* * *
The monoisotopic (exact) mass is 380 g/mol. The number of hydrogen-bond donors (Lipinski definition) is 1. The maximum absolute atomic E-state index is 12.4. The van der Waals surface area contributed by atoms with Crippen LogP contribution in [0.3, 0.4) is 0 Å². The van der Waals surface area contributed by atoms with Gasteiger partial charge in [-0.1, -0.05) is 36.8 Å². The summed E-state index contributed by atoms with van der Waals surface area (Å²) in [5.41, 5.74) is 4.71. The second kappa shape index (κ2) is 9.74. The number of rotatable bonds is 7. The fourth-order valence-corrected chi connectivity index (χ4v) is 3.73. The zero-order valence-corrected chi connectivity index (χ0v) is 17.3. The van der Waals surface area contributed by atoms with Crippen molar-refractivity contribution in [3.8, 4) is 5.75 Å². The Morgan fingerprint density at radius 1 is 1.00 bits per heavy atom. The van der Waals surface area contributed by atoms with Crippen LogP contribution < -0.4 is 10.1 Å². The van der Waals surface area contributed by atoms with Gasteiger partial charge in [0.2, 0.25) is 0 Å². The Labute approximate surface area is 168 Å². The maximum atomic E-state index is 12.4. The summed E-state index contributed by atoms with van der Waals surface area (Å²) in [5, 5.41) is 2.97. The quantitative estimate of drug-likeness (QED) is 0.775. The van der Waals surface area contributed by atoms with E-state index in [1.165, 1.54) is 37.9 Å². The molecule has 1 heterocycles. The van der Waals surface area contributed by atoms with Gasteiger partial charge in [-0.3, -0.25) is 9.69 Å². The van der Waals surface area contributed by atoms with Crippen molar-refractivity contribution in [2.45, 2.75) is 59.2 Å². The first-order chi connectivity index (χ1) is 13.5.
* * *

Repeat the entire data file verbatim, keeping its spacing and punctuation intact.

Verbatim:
The monoisotopic (exact) mass is 380 g/mol. The number of hydrogen-bond donors (Lipinski definition) is 1. The maximum absolute atomic E-state index is 12.4. The van der Waals surface area contributed by atoms with Crippen LogP contribution in [0.3, 0.4) is 0 Å². The van der Waals surface area contributed by atoms with Gasteiger partial charge in [-0.1, -0.05) is 36.8 Å². The summed E-state index contributed by atoms with van der Waals surface area (Å²) in [5.41, 5.74) is 4.71. The second kappa shape index (κ2) is 9.74. The number of rotatable bonds is 7. The fourth-order valence-corrected chi connectivity index (χ4v) is 3.73. The zero-order valence-corrected chi connectivity index (χ0v) is 17.3. The van der Waals surface area contributed by atoms with Crippen molar-refractivity contribution in [3.8, 4) is 5.75 Å². The Morgan fingerprint density at radius 1 is 1.00 bits per heavy atom. The van der Waals surface area contributed by atoms with Crippen LogP contribution < -0.4 is 10.1 Å². The van der Waals surface area contributed by atoms with Gasteiger partial charge in [0.2, 0.25) is 0 Å². The Labute approximate surface area is 168 Å². The maximum atomic E-state index is 12.4. The summed E-state index contributed by atoms with van der Waals surface area (Å²) in [5, 5.41) is 2.97. The quantitative estimate of drug-likeness (QED) is 0.775. The van der Waals surface area contributed by atoms with E-state index in [1.165, 1.54) is 37.9 Å². The molecule has 1 heterocycles. The van der Waals surface area contributed by atoms with Gasteiger partial charge in [-0.3, -0.25) is 9.69 Å². The van der Waals surface area contributed by atoms with Crippen molar-refractivity contribution in [2.45, 2.75) is 59.2 Å². The first-order chi connectivity index (χ1) is 13.5.